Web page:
Why Deer Need Hunters

Bambi kills 150-200 people every year in the United States. In 2002, deer-auto collisions sent 26,647 to hospital emergency rooms. In a typical year, deer kill 10 times more people than sharks, bears, alligators and cougars combined. While government safety data reports that there are 275,000 deer-auto collisions each year, the Insurance Information Institute, a New York based group that looks into various insurance-related issues, says that most accidents go unreported. It estimates that there are 1.5 million deer-vehicle collisions each year, each costing the insurance industry approximately $2,000 per claim, or $1.1 billion annually.

Now a commonly repeated fallacy—mostly by wildlife-ignorant journalists—is that during deer season hunters chase frightened deer across roads where motorists smack into them. The weakness in this argument is that, according to numerous studies, deer-vehicle accidents peak an hour after sunset. Hunters can’t legally hunt an hour after sunset, so if people are chasing deer into roadways, they’re poachers.

Hunters, however, are to blame for the current number of deer-auto collisions on our roadways. Really they are! From 1900 to the present, it is hunters and money generated from surtaxes on hunting equipment and from hunting license fees who brought whitetail deer populations back. Once market hunting for deer was abolished and regulated hunting seasons went into effect in every state, wildlife biologists with state game departments (which, on average, get 75 percent of their funds from hunters) and private hunter-conservation organizations transplanted deer from Minnesota, Wisconsin, and from other wild areas where they’d held on, and put them in every backyard from Canada to the Gulf of Mexico. Hunters and the state game departments then decided that shooting does (female deer) was off-limits, because does were the seed for more deer. The herds needed to grow, they said. And grow they did.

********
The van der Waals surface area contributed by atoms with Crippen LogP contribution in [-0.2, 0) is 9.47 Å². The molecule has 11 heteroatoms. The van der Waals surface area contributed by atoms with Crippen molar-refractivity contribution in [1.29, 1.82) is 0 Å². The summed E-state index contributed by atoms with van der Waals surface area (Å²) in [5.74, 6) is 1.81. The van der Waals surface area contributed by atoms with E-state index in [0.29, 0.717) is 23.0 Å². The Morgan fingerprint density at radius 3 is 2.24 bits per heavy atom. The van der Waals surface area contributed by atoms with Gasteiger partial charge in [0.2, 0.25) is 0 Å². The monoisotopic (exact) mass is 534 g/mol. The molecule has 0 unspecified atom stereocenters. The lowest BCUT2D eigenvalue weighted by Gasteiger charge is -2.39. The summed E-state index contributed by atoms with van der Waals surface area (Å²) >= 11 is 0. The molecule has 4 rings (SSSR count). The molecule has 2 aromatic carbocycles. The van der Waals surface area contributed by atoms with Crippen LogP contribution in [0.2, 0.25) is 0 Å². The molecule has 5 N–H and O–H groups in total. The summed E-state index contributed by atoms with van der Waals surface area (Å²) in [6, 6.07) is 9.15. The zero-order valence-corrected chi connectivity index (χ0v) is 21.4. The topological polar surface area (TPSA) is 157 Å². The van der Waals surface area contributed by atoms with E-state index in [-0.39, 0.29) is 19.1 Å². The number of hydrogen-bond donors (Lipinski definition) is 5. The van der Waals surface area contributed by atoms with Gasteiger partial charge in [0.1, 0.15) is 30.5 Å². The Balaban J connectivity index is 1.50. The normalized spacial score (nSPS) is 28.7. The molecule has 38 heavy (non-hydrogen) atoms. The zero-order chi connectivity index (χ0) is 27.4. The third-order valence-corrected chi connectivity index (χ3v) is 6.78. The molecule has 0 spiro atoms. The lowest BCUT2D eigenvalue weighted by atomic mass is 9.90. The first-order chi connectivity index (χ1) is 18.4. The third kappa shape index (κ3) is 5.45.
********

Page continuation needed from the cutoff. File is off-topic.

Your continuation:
The transplanted deer grew into a national problem. In 2001, hunters killed 7.4 million whitetail deer, and drivers killed 1.8 million, out of a nationwide deer population of over 30 million. In contrast, when Henry Ford was first turning out the Model T, only about 500,000 whitetails were found in the entire U.S., according to the U.S. Biological Survey. In 2003 there were 201 fatal crashes, a 27 percent increase compared with 2002. In a typical year, deer-vehicle collisions kill more people in the U.S. than do all commercial airlines, train, and bus accidents combined.

So every time you see a deer in your headlights blame sportsmen. By the way, the same goes for turkey, elk, moose, black bears and many other wildlife species. Hunters, and their money, brought them back to bother us all, too. Let’s hope people are smart enough to continue to let hunters control these wonderful game populations, for wildlife’s sake and ours.

For more, check out The Politically Incorrect Guide to Hunting.

2 Responses
  • pfahey

    Where I used to live the deer dogs were the problem. FYI I am a deDr hunter.

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